Without creativity, there is simply one view of the world and no hope for the unusual and never-been-done-before. It is a vitally important facet to human behaviour and development (Sinclair, 2023).
Creativity is relevant, even essential to much human life – including science and technology. We all have the potential to be creative. In fact we all demonstrate creativity in our daily lives plan. We are being creative when finding ways to encourage children to eat vegetables, working out different routes to avoid traffic congestion or planning the flower garden
Creative play is how children learn to perceive the world and understand their place in it. When getting involved with creative play in the early years, young children can gain basic problem-solving skills. Creative play boosts their intellectual development by improving their cognitive skills whilst allowing them to pay attention, process how things work, and analyse why it works
Since children control the imaginary scenarios they create, they are able to ask questions, be curious, explore and experiment without many of the externally imposed rules and boundaries of daily life. With creative and imaginary play, children can be anyone or anything, any time or any place. They can re-enact what they have heard, seen or experienced in their everyday life or they can create scenarios from their imagination. They can try on lots of different roles.
The experiences, knowledge and representations they explore during help children to understand the world and their place in it.
As they grow, children develop increasingly sophisticated social, physical emotional and cognitive skills. Their play becomes increasingly complex. Infants and babies participate in simple, repetitive activities and interactions such as ‘peek-a-boo’. Toddlers engage in exploratory and social play involving the repetition of particular physical actions such as repeatedly jumping off a step, and bouncing or throwing balls. Older youngsters begin to engage in social and interactive play, that involves cooperation between two or more participants.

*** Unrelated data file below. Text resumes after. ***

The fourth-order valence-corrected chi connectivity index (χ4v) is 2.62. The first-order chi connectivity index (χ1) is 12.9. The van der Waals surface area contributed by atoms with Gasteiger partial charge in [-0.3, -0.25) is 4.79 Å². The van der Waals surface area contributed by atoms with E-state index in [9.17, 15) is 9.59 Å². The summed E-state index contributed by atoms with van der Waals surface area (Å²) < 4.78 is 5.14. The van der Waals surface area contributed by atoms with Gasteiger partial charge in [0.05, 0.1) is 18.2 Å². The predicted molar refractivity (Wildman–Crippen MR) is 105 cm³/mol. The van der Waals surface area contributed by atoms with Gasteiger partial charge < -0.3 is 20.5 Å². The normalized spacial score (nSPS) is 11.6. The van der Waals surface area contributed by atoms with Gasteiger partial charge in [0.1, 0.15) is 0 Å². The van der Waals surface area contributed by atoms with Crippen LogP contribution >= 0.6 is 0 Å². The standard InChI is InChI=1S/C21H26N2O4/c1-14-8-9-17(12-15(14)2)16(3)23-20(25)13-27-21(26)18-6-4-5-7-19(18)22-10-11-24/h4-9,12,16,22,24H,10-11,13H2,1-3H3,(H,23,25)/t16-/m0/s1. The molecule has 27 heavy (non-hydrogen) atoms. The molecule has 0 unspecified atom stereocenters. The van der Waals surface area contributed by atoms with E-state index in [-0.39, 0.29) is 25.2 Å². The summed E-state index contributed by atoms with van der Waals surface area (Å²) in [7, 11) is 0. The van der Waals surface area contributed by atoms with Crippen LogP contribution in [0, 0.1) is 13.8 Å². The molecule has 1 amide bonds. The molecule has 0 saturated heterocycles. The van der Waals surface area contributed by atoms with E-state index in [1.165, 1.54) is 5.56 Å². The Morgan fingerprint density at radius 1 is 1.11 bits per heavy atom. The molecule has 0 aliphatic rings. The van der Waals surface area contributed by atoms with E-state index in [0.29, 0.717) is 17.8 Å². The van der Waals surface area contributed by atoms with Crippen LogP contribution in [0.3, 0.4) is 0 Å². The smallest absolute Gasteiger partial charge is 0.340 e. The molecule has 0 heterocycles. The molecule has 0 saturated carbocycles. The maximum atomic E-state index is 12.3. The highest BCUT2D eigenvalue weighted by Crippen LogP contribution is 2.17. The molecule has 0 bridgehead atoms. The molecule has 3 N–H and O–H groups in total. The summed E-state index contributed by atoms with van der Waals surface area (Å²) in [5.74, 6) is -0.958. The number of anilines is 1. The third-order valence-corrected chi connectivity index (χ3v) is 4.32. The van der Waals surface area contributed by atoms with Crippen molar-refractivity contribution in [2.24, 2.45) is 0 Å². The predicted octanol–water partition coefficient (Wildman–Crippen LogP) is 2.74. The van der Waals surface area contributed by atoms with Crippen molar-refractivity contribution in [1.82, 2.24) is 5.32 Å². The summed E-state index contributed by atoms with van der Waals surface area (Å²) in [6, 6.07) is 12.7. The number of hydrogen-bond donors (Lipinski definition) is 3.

Nurturing their creativity promotes only intellectual physical, social and emotional development. Creative development is a fundamental part of physical and mental growth in a developing child.
Supporting creativity through play
In our increasingly organised and structured societies, children need plenty of opportunities for creative thinking and play. While these activities may be initiated and controlled by children, it doesn’t mean that parents can’t support and contribute. Parents and caregivers can actively encourage their children to play. They can provide safe playing environments where kids can explore, challenge themselves and find out their limits. Parents and carers can even join in their kids play – participating rather than controlling or competing. Independence and control are important components in the creative process.
Play is fun. It is also essential for child development. Through creative play, children develop physical, cognitive, social and emotional skills as they explore and learn about their world and the opportunities available to them.
Children need time to be free, and to explore, investigate, experiment and create in order to learn about the world around them in an unstructured way.
Australian Children’s Education and Care Quality Authority (2023) The Importance of Play in Children’s Learning and Development. https://www.startingblocks.gov.au/
The Education Hub (2023), What is Play and Why is it Important for Development? https://theeducationhub.org.nz/what-is-play-and-why-is-it-important-for-learning/
Sinclair, M. (2023), Encouraging Creativity Through Play, Genius of Play; https://thegeniusofplay.org/genius/expert-advice/articles/genius-of-play-encouraging-creativity-through-play.aspx
XPlay Scotland (2023), The Power of Play; https://www.playscotland.org/learn/what-is-play/the-power-of-play/
United Nations Convention on the Rights of the Child (1989) Article 31